"Flight crew, prepare the doors." Never again will those words instill pangs of fear in my land-loving heart. Forget the requisite pre-boarding beer and the buy-it-or-I-die People magazine. I've discovered the best way to fly these days is to come out, come out, come out. Wear your lavender lust on your sleeve and ensure that your pride pokes out wherever it can. Scream queer and you'll never have to think about takeoffs, landings and midair collisions again. You'll be so busy embroiled in mile-high conversations that you'll wonder how it's possible that the captain is already beginning his descent.
About a year ago, I'm on a crowded flight to L.A., still wearing my Pride Day temporary tattoos and rainbow bead necklace. Instead of being with my Travelling Companion, I sadly find myself seated beside a straight-looking young woman. She's eyeing my People magazine with obvious envy. We trade the usual questions: I'm going on holiday, she's returning home.
At this point, my mind is still taken up with determining whether the concern on the flight attendant's face is because they're short a vegetarian meal or she's just found out from the captain that there's something wrong with the landing gear.
"Can I ask you a question?" Young Straight Woman leans in a little closer. "Have you always known?"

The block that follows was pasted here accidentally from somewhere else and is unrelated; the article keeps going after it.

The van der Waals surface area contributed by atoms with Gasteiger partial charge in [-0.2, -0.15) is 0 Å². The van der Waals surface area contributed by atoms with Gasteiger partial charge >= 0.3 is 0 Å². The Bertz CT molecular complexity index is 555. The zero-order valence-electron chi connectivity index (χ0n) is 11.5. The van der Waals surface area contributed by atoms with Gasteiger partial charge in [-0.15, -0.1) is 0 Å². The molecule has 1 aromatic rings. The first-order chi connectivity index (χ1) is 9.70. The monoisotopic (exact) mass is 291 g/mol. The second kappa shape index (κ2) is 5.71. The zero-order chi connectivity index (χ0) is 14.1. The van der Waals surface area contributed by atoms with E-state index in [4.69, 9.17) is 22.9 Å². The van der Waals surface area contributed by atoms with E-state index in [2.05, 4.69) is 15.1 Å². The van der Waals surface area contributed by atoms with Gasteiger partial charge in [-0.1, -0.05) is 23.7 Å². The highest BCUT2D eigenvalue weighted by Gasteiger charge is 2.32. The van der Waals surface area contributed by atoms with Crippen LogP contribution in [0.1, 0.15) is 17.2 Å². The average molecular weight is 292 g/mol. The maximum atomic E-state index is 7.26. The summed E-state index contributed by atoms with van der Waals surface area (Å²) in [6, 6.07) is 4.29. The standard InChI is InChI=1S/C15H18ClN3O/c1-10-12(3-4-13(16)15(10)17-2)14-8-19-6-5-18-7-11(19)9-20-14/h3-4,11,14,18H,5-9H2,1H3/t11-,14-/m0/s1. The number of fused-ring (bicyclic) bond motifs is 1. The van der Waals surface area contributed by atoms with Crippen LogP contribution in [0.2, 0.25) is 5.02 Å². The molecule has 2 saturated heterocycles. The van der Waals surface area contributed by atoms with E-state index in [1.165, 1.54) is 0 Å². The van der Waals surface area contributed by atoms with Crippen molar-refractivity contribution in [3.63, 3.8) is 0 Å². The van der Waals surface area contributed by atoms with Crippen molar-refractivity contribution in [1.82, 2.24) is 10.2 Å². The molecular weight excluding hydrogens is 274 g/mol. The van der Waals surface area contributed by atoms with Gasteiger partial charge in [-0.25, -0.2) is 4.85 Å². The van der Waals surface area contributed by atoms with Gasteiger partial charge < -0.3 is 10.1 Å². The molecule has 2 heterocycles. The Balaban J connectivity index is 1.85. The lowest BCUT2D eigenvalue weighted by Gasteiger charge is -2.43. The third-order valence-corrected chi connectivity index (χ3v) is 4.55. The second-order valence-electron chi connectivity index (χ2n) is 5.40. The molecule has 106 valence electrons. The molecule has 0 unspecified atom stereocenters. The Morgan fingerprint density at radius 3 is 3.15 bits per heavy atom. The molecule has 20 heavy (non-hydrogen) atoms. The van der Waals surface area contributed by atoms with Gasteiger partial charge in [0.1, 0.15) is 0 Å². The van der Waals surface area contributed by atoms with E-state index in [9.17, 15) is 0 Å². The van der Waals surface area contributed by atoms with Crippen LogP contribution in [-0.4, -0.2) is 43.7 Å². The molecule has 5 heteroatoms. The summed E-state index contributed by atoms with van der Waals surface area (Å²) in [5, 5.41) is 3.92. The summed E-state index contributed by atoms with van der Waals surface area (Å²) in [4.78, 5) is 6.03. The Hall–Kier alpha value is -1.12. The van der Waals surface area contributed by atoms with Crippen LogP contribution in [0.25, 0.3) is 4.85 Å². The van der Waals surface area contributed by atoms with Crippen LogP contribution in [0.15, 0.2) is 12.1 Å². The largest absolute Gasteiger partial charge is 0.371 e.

"Known?" I think I know what she's referring to but want it clarified in her own words.
"You know, that you were into girls."
Well, I figure, what the hell - it'll pass the time and take my mind off our impending crash. I bare my soul short-form and notice that neither of us seems too interested in the headsets we've just been handed.
"Can I ask you another question?" She doesn't really give me time to answer. She's already launched into it. "Do you know any trans people?"
Of course, I do know a number of trans people, friends and acquaintances who have challenged, questioned, played with and altered gender roles, who have lived as women, as men, as boy-women and girl-men, who have transformed their bodies and transitioned their relationships, who have journeyed and awakened and everything in between. But where to begin with Straight Young Woman here?